What supplements do you recommend for menopause?
For perimenopause, menopause and for any woman in her 40s, I recommend the following:
- Vitamin D. This is the single most important supplement for perimenopausal and postmenopausal women. Due to low declining levels of oestrogen as we get older and during menopause, there is an increased risk of sarcopenia (weak muscles), osteopenia (weak bones) and osteoporosis (brittle bones). Vitamin D protects against this. Having a strong musculoskeletal system as we age is one of the key factors that will keep us independent. Low Vitamin D levels are associated with an increased risk of falls and fractures. A fracture may not seem like a “big deal” but a hip fracture can be a life threatening event resulting in prolonged hospital admissions increasing risk of hospital acquired infection and blood clots. Hip fractures result in long periods of rehabilitation. As women, it’s something we are at risk of and we want to avoid. Less serious but very bothersome is a fracture of our wrist- commonly called a Colle’s fracture. Having to wear a cast for weeks means pain, no driving, we can’t care for ourselves or family. It’s certainly something I want to protect myself against. This is why Vitamin D is the single most important supplement for perimenopause and menopause.
- Next up is omega-3 fatty acids. These help to support heart, brain and gut health as well as supporting hair, skin and nails. Heart disease is common in peri- and postmenopausal women. Oestrogen is “cardioprotective” meaning it protects our heart. But as we get older our oestrogen levels decline putting women at high risk of heart disease as we age. Indeed women in this age group are the cohort in society most likely to experience a heart attack, the leading cause of death in Ireland. Omega 3 Fatty Acids reduce blood pressure and cholesterol and therefore protect our heart whilst also having the additional benefits of supporting, brain, gut, hair, skin and nail health.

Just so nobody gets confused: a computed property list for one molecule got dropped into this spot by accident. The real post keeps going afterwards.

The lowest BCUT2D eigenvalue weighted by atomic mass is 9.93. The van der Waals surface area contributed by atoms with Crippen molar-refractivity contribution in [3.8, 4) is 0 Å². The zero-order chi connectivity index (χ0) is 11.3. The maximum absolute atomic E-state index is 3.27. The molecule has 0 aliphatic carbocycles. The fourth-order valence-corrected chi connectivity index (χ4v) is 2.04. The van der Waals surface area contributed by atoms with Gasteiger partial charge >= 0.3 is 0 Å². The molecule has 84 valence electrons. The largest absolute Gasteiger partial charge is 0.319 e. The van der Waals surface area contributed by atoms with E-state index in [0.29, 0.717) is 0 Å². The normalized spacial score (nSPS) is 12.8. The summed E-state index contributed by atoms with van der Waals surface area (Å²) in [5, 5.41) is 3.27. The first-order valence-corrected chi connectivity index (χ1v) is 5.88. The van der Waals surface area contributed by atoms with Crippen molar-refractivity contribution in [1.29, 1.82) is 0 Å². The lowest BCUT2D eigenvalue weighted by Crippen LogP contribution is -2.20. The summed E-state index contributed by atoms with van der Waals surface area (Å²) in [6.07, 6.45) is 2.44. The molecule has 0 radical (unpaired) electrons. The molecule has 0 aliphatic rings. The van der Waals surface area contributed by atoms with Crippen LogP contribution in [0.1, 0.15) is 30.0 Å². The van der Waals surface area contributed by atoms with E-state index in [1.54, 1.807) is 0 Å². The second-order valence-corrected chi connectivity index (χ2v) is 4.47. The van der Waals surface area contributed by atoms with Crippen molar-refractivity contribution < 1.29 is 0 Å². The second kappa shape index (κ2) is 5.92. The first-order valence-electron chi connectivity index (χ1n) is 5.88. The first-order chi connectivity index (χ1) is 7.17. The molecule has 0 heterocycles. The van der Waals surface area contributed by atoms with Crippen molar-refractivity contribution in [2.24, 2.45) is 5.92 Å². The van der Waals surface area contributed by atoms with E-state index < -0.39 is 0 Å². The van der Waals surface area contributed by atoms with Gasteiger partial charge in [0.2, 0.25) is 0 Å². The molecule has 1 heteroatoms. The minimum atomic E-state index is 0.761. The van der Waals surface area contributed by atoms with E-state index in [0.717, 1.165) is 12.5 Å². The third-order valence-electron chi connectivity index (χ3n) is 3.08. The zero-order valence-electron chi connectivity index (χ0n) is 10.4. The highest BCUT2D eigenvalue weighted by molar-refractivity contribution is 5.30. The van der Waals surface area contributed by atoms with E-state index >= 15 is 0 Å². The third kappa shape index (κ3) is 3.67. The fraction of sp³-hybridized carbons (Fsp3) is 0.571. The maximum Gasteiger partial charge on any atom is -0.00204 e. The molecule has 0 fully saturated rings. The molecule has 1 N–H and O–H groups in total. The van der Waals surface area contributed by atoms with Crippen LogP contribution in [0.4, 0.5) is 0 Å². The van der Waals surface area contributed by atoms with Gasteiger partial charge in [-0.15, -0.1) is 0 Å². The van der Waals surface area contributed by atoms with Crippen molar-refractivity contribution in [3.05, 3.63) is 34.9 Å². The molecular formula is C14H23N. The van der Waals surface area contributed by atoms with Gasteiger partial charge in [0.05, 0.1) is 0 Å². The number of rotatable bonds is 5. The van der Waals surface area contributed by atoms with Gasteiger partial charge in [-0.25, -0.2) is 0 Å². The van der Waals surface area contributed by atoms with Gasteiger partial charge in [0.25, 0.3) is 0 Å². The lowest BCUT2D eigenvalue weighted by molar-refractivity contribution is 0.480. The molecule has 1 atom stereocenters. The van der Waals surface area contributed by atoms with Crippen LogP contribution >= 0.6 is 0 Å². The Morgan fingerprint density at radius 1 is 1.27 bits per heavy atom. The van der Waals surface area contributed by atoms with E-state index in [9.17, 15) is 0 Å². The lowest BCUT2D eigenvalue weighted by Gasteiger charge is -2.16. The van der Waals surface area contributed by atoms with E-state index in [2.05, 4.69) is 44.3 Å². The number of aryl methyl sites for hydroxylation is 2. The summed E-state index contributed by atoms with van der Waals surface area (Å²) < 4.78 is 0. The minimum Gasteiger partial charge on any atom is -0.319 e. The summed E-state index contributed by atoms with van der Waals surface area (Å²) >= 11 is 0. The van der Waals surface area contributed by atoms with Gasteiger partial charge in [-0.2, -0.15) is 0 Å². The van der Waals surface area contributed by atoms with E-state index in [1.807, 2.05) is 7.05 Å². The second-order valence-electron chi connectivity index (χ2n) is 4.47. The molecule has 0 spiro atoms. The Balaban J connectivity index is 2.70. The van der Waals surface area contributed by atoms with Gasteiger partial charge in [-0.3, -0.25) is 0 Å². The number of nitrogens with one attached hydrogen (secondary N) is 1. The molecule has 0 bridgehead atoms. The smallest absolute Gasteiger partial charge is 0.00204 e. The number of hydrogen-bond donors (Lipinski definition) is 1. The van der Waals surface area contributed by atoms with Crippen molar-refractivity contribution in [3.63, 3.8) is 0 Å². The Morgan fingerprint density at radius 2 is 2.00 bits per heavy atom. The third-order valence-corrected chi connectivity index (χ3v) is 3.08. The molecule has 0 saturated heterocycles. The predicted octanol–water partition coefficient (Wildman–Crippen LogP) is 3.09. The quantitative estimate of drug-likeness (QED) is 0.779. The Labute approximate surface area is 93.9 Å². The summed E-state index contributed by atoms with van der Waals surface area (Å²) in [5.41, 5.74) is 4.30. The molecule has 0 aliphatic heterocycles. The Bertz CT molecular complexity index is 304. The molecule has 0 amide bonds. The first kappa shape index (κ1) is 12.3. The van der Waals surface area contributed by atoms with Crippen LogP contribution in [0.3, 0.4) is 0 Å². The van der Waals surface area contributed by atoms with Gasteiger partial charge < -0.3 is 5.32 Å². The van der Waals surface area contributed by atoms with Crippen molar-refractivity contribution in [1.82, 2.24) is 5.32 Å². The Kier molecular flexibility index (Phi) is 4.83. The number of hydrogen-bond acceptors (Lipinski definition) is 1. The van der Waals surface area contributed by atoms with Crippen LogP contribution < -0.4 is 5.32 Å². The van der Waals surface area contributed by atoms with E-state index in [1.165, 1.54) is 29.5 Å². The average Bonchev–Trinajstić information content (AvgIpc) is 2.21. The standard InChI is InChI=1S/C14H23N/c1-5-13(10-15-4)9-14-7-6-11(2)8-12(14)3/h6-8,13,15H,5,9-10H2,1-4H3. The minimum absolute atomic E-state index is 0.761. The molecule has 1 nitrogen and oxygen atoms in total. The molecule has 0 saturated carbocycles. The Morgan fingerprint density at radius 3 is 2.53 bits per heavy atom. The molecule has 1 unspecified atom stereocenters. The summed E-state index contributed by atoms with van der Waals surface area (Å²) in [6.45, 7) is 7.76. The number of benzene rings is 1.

- If you’re not taking a lot of animal products in your diet due to health concerns i.e. the increased risk of colorectal cancer with processed meat, add Vitamin B12. It reduces tiredness and fatigue, supports red blood cell formation, our nervous system and immune function.
- Folic acid is also worth considering. Everyone associates folic acid with pregnancy but low folate at any stage of life can result in tiredness, low mood, a weakened immune system and brittle nails and hair. I take folic acid daily to maintain healthy folate levels even though I’m not trying to conceive.
What supplements do you recommend during pregnancy?
- Folic Acid at least 3-6 months prior to conceiving is key. It can be continued throughout pregnancy and in to breast feeding if you choose to breastfeed. Folic Acid reduces the risk of neural tube defects like Spina Bifida in developing babies. Ireland has one of the highest rates of neural tube defects in the world and appro 50% of women aren’t taking folic acid at time of conception. Folic Acid from Supplements Made Simple lasts for a full 7 months working out at about 2 euros a week or 7 cents a tablet!
- Vitamin D; deficiency in pregnancy increases risk of pre-eclampsia, preterm birth and gestational diabetes. Having a normal vitamin D level supports a healthy pregnancy. Supplements Made Simple vitamin D is available in a sweet sublingual spray for any women experiencing nausea during pregnancy. I know taking tablets can be difficult when you’re experiencing nausea so I designed the vitamin D spray specifically to meet this need.